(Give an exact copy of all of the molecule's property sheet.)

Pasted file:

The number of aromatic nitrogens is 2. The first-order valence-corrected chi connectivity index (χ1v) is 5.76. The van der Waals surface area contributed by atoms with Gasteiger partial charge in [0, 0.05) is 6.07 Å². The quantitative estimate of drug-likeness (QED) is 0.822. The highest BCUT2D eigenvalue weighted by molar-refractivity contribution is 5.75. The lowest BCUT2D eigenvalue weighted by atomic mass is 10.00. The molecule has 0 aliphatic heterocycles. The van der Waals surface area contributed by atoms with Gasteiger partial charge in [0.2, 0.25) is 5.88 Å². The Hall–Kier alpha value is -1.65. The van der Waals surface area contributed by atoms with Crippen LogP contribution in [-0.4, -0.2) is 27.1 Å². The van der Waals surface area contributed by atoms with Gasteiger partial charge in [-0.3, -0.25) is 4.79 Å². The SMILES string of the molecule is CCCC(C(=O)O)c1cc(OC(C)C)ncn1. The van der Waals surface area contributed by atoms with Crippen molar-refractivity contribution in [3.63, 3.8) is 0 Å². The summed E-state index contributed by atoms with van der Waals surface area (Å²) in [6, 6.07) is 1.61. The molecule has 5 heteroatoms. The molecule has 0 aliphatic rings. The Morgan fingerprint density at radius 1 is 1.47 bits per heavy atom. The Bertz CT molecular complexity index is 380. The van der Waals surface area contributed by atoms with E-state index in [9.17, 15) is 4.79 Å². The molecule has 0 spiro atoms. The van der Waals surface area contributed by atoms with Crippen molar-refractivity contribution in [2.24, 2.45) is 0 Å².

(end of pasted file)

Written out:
The number of aromatic nitrogens is 2. The first-order valence-corrected chi connectivity index (χ1v) is 5.76. The van der Waals surface area contributed by atoms with Gasteiger partial charge in [0, 0.05) is 6.07 Å². The quantitative estimate of drug-likeness (QED) is 0.822. The highest BCUT2D eigenvalue weighted by molar-refractivity contribution is 5.75. The lowest BCUT2D eigenvalue weighted by atomic mass is 10.00. The molecule has 0 aliphatic heterocycles. The van der Waals surface area contributed by atoms with Gasteiger partial charge in [0.2, 0.25) is 5.88 Å². The Hall–Kier alpha value is -1.65. The van der Waals surface area contributed by atoms with Crippen LogP contribution in [-0.4, -0.2) is 27.1 Å². The van der Waals surface area contributed by atoms with Gasteiger partial charge in [-0.3, -0.25) is 4.79 Å². The SMILES string of the molecule is CCCC(C(=O)O)c1cc(OC(C)C)ncn1. The van der Waals surface area contributed by atoms with Crippen molar-refractivity contribution in [3.63, 3.8) is 0 Å². The summed E-state index contributed by atoms with van der Waals surface area (Å²) in [6, 6.07) is 1.61. The molecule has 5 heteroatoms. The molecule has 0 aliphatic rings. The Morgan fingerprint density at radius 1 is 1.47 bits per heavy atom. The Bertz CT molecular complexity index is 380. The van der Waals surface area contributed by atoms with E-state index in [9.17, 15) is 4.79 Å². The molecule has 0 spiro atoms. The van der Waals surface area contributed by atoms with Crippen molar-refractivity contribution in [2.24, 2.45) is 0 Å².